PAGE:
Improving Code Enforcement

Two years ago, the Council’s Public Safety Committee requested improvements to 311 and the Code Compliance Department. The Council’s Quality of Life Committee was briefed today on the status of those improvements.

There are some good benchmarks indicating positive changes: In 2004, the backlog of unassigned cases was 16,800. Today, that’s been reduced to 1,113. In 2003, the average time for complaints to be resolved was 64 days. Today, it’s 16 days, with only .1% overdue.

Part of the problem was also 311 input training. That’s been accomplished and is ongoing. A reconfiguration of the 311 system was also completed, allowing calltakers to give residents the estimated time the problem will be addressed and automating assignment of code complaints to code inspectors.

Other changes include providing a means to update residents on their complaints, conducting field audits to ensure inspectors are doing their jobs correctly, and working more closely with the City Attorney’s Office.

I would like your feedback. Do you see positive changes in 311 and Code Enforcement? Where do improvements still need to be made? Email me at angela@angelahunt.com

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New Deadlines for City Service Requests

When you call 311, the city has deadlines by which departments should respond to your service request. These deadlines are called “Service Level Agreements” or SLRs.

For example, if you call 311 because there is a loose animal, the city has a self-imposed “deadline” to address the issue within 45 days. If you report graffiti on a traffic sign or signal, the city has 60 days to address it.

These deadlines are then used to let city departments know if they are meeting their deadlines (and doing a good job) or failing to meet their deadlines and need to improve.

The problem is that many of the deadlines are far beyond the average time it takes to address the issue. It’s like saying “I’m going to give myself two weeks to take out the trash. If I meet that deadline, I’ve succeeded.” Well, you typically take out the trash once a week, so you’ll always “succeed” and meet your deadline. And the fact is, you need to take out the trash every three days, not every seven days, so you need to give yourself a new deadline to reflect your goal.

The Council’s Quality of Life Committee, of which I’m vice-chair, recognized this problem and suggested that city staff come up with new SLRs or deadlines that are more reflective of how long it actually takes to get a job done. They have done so, and I’ve posted the new deadlines here.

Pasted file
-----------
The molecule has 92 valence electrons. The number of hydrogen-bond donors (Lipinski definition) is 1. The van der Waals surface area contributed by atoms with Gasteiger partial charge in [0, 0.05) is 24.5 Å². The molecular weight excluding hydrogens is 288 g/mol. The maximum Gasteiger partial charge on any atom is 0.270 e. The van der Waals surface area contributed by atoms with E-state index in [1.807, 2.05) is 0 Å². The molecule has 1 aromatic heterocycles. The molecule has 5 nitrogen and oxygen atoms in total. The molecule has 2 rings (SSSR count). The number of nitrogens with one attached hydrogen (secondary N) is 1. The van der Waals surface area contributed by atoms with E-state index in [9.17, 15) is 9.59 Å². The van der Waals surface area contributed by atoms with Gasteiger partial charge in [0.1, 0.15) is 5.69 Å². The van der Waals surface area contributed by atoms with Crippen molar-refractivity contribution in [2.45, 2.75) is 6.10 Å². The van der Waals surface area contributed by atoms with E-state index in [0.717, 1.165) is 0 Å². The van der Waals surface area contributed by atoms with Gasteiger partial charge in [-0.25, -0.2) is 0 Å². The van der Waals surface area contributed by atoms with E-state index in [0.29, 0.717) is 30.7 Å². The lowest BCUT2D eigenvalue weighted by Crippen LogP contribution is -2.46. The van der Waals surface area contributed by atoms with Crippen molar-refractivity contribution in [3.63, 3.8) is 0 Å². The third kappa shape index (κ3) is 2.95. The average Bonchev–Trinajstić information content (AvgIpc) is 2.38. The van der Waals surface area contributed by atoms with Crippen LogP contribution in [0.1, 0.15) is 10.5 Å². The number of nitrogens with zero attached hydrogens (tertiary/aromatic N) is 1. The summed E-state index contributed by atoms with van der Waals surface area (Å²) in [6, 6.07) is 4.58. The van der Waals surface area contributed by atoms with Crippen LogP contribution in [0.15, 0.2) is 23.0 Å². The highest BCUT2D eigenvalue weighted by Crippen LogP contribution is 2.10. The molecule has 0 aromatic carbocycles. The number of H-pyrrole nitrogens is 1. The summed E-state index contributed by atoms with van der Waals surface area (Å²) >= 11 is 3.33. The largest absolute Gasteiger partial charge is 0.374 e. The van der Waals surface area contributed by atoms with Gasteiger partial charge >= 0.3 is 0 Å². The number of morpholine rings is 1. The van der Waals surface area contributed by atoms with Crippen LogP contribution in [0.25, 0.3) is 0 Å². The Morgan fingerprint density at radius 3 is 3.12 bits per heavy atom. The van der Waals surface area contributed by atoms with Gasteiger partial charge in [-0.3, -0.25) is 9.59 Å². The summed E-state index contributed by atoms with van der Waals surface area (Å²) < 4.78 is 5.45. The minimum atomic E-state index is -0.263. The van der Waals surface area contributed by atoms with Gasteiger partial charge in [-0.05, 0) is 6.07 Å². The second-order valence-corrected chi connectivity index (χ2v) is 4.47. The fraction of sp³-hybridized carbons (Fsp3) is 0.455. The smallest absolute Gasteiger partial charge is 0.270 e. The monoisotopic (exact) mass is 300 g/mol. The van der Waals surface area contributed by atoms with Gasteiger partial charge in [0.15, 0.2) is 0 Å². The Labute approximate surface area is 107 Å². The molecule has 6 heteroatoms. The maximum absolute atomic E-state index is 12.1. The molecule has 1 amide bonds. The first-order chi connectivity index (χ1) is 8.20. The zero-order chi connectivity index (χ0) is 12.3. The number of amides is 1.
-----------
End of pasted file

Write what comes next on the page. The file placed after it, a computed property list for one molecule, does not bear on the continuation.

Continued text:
Addressing graffiti on signs has gone from 60 days to 14 days. Dealing with loose (non-aggressive) animals has gone from 45 to 30 days.

Some of these response times are still too long, in my opinion, but there is tremendous progress. I’ve got some quibbles with a few items that have increased in time (down tree and emergency flooding has gone from 1 to 5 days), and I’ll be discussing these with staff. Overall, this is a great step.

City to Examine Improving 911/311

As part of the City’s new focus on improving customer service, the City Manager has put together a taskforce to determine how to improve the 911/311 system.

Right now, if you call 911 or 311, the same group of operators answers the call. The 911/311 system is currently under the authority of the Fire Department. The taskforce will look at organizational structure, training standards, and management issues, among other things.

The taskforce is being asked to address these issues expeditiously so that any suggested changes can be incorporated into the upcoming budget (our budget year runs from Oct. 2006 – Sept. 2007).

Council Quality of Life Committee Meeting: 311 and Trails

We had two agenda items today: COGNOS and the Citywide Trail program.

COGNOS is a computer program for manipulating city data, specifically 311 information. Data is not much use unless you can slice it and dice it and find patterns. COGNOS will allow us to really analyze 311 information. For example, we’ll be able to compare response times for different service requests, look at service requests by geographic area, and basically determine where the City needs to be improving. It’s going to be a very powerful tool, and will help us set goals for improvement. It will also give us concrete numbers to show residents whether the City is improving. Right now, staff is working with the Council to figure out exactly what types of reports we’ll want to run, and how to build the program.

The other agenda item was on our citywide trail system. I’m a big fan of hike and bike trails. My husband and I are out of the Katy Trail all the time, and I can’t wait for it to link up with the Old Trinity Trail.

We’ve got a master plan for our trail system, unlike most cities. We’ve also got more completed trail miles (about 85) than most cities. The goal is to triple that in a decade, which will complete our master plan. It’ll cost more than $100 million, but in addition to city money we’ll also seek grants and private funds.